Is coffee good for your health?

Coffee: the much-loved beverage we can’t seem to live without. Indeed, for many of us, starting the day without a cup of piping hot, energising java is unthinkable. Coffee was first introduced to the western world by Italian traders and thanks go to Pope Clement VIII whose decision to revoke the ban on this “too stimulating” beverage ushered in an influx of coffeehouses right across Europe.

The roasted beans used in the brewing process are berries taken from the Coffea plant (Coffea arabica). These berries (or ‘cherries’ as they are known) are reddish-purple in colour and contain the seeds we call ‘coffee beans’. The effects of coffee on our wellbeing have long been disputed, but many medics now believe there may be some interesting body benefits to be gained.

Health benefits of coffee:

  • The health benefits of coffee - Liz Earle Wellbeing 2

    Reduce the risk of heart disease. Drinking 1 – 5 cups of coffee a day may reduce the risk of heart disease. A large study published in the journal Annals of Internal Medicine found that for men, the risk of developing heart disease was 18 per cent lower amongst coffee drinkers, whilst for women, the risk was 8 per cent lower. Precise reasons are unknown, but the rich antioxidant content in coffee beans may be partly to thank.

  • Keep dementia at bay. A recent study reveals that those who drunk somewhere in the region of three cups of coffee a day were less likely to develop cognitive impairments compared to those who had consumed little to no caffeine. It’s thought that the sense of alertness associated with caffeine may be responsible for the prevention of MCI (mild cognitive impairment), a known precursor to dementia.
  • Boost athletic performance. The stimulant caffeine present in coffee may help to enhance athletic performance and improve stamina. One theory maintains that the caffeine blocks the chemicals in our brain responsible for making us feel tired. In addition, caffeine triggers the release of fat into the bloodstream which is then used as fuel by our muscles and enables us to exercise for longer.
  • Reduce the risk of developing Parkinson’s. A number of studies have shown that a daily dose of caffeine (two 8oz/approx. 225ml cups of black coffee) may help control the involuntary movements associated with Parkinson’s Disease. Researchers believe it’s the neuroprotective effect of both caffeine and quercetin in the beans that may be responsible for reducing the risk of developing this all-too-common disease.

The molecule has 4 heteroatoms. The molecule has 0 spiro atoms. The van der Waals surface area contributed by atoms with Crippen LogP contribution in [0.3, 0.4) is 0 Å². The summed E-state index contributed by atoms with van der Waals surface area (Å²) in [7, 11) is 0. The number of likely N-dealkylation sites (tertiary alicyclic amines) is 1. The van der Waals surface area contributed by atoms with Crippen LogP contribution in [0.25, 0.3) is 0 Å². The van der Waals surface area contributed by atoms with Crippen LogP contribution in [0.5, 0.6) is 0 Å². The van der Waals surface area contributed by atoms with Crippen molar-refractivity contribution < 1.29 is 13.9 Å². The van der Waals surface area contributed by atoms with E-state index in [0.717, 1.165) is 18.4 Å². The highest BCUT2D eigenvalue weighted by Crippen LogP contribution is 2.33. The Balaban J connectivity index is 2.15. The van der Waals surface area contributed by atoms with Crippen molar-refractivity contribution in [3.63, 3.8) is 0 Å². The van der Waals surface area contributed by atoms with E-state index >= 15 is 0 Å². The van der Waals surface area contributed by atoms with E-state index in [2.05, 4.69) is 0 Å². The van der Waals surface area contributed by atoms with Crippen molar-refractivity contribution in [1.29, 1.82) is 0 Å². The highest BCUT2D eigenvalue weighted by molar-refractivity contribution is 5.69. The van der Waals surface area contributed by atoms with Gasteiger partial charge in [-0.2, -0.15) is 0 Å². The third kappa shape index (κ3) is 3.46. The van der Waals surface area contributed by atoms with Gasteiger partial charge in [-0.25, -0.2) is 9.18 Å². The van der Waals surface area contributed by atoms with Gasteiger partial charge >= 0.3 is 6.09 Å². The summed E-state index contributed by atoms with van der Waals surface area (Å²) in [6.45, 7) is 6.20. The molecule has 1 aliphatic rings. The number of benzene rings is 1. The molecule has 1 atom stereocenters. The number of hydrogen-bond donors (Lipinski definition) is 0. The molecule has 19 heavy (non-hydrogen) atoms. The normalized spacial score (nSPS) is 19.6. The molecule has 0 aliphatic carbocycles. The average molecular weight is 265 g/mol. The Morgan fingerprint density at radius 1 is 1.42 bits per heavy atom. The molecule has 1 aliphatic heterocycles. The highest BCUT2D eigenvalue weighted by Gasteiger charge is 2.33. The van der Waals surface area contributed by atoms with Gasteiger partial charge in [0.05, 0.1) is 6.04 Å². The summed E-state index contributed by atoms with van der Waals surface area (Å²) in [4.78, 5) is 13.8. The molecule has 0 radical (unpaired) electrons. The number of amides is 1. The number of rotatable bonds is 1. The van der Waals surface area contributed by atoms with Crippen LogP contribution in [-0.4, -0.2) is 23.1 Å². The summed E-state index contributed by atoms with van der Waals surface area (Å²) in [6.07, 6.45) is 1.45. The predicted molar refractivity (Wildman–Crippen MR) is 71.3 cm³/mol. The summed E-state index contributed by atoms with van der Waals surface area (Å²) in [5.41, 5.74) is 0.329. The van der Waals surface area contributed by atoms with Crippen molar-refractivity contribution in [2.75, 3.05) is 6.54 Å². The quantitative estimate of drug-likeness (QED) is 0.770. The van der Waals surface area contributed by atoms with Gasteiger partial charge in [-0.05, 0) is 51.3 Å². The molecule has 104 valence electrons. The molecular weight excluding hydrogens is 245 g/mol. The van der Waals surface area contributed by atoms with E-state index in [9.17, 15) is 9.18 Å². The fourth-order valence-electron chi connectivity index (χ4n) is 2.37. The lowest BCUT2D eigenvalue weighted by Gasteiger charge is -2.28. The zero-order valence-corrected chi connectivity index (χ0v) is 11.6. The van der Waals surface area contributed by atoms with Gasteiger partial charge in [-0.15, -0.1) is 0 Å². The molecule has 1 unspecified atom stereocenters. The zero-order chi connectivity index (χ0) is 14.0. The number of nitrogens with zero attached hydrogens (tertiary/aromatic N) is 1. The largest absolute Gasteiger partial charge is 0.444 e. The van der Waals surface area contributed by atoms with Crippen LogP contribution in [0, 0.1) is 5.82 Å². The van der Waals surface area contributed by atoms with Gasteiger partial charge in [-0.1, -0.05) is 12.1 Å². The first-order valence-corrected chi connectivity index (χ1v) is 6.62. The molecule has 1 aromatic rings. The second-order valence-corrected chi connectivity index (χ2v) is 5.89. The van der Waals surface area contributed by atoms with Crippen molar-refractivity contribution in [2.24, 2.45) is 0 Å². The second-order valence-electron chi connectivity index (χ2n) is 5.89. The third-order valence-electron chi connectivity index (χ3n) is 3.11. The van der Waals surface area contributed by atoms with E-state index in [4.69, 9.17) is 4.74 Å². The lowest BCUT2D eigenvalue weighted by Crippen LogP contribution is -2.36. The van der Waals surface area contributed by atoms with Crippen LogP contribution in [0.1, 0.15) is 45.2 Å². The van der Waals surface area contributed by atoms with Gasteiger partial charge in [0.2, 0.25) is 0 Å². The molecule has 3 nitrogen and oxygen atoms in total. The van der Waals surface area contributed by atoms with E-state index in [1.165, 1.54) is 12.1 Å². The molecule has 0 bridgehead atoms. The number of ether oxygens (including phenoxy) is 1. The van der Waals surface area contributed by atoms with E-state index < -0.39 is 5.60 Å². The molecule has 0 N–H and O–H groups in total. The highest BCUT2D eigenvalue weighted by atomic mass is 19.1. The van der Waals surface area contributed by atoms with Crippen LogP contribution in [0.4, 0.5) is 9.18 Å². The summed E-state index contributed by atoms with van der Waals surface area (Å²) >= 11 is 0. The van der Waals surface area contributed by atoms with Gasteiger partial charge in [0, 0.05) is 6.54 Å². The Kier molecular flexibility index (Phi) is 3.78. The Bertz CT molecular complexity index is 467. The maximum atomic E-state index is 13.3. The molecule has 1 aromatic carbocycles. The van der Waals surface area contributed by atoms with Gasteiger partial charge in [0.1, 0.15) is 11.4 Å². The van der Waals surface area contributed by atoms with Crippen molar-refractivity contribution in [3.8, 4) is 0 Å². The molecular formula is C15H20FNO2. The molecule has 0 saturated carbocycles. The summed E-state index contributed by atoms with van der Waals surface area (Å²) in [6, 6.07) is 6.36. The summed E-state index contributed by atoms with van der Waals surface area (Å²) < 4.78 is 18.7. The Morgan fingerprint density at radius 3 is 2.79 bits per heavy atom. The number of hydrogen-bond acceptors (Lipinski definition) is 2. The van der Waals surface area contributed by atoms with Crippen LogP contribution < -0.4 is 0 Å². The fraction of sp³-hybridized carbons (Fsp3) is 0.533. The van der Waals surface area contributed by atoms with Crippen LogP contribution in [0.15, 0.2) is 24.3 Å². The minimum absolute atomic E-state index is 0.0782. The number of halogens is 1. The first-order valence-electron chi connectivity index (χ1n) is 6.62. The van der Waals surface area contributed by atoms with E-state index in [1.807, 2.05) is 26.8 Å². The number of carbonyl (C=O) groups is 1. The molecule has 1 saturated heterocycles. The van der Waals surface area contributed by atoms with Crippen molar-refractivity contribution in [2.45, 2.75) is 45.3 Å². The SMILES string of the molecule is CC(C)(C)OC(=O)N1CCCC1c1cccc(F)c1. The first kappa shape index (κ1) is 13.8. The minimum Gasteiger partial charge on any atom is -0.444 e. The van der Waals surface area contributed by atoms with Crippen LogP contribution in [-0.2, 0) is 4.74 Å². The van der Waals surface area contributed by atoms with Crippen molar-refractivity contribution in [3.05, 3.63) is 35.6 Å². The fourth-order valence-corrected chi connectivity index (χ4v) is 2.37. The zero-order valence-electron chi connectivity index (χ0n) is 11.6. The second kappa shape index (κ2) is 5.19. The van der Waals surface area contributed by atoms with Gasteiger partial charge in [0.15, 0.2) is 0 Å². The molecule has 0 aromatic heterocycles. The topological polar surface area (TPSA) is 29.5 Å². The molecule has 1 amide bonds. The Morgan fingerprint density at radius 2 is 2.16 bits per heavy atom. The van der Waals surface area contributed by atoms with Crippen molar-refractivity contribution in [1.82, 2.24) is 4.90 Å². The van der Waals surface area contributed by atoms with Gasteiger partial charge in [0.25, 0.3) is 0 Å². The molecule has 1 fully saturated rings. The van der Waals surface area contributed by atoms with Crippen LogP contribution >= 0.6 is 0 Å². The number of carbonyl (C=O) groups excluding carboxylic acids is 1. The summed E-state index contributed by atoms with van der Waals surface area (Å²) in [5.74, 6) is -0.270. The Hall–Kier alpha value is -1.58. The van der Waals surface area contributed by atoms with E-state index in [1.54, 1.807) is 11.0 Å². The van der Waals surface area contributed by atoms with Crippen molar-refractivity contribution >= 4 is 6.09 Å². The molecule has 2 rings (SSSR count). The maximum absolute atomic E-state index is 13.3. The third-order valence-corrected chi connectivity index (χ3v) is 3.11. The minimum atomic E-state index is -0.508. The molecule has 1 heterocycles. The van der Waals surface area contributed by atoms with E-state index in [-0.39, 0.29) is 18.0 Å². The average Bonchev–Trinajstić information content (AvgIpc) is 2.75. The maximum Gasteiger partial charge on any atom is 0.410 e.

• Lower the risk of liver cancer. A new study has highlighted the benefits of consuming coffee in helping to ward off liver cancer. A range of studies led by the University of Southampton and the University of Edinburgh found that those who drank two cups of coffee a day had a 35% reduced risk, and that for those who drank five cups, the risk was halved.

Take Note…

Whilst the stimulating effects of coffee can prove beneficial in many respects, bear in mind that excess amounts of caffeine can be unwise.

  • The NHS advise pregnant women not to exceed 200mg of caffeine per day (the equivalent of two cups of instant coffee). Some doctors recommend opting for de-caffeinated coffee instead (bear in mind dark chocolate and black tea also contain caffeine).
  • Drinking too much caffeine (more than 400mg per day) can lead to insomnia, dizziness, muscle tremors, anxiety and an increased heart rate.
  • It is generally advised that those with IBS, ulcers, gastritis and Crohn’s disease should avoid coffee due to the irritating effect of several compounds and acids found in coffee beans (try boosting your gut health here to help).

Try it:

The health benefits of coffee - Liz Earle Wellbeing

There are two main species of Coffea- Arabica and Robusta, (Arabica accounts for two thirds of the world’s production). The flavour of beans produced by these plants depends on several factors, including location and altitude. For example, Arabica beans thrive in subtropical regions such as Brazil, to more equatorial regions like Ethiopia. In terms of taste, a Brazilian coffee tends to be more chocolatey, whilst a Columbian blend will usually have a sweeter and more nutty flavour profile.

We find coffee on our shelves in three main forms: whole beans, ground and freeze-dried. In all cases, the ‘green’ beans are picked and dried before being roasted. After they’ve been roasted, the beans are either ground to make fresh coffee or converted into instant coffee (a process which involves brewing large quantities of coffee, reducing it down to a concentrate, and then finally drying it). As for decaf, it is important to note that many methods are used to remove caffeine (where at least 97% of caffeine must be removed), including the use of chemical solvents whose effects on our health remain somewhat ambiguous. To avoid synthetic chemical traces altogether, opt for the ‘Swiss water method’ where a Green Coffee Extract is introduced to remove caffeine (check labels or quiz the maker).

Black coffee (fresh beans/ground) is perhaps the most beneficial for our health due to the higher number of antioxidants present. In addition, organic, Fairtrade coffee is also grown without synthetic pesticides, herbicides and other additives which may prove damaging to our health and limit the overall amount of nutrients available. A better choice for your daily cuppa all round.

Liz Earle Wellbeing - Autumn 2017 cover

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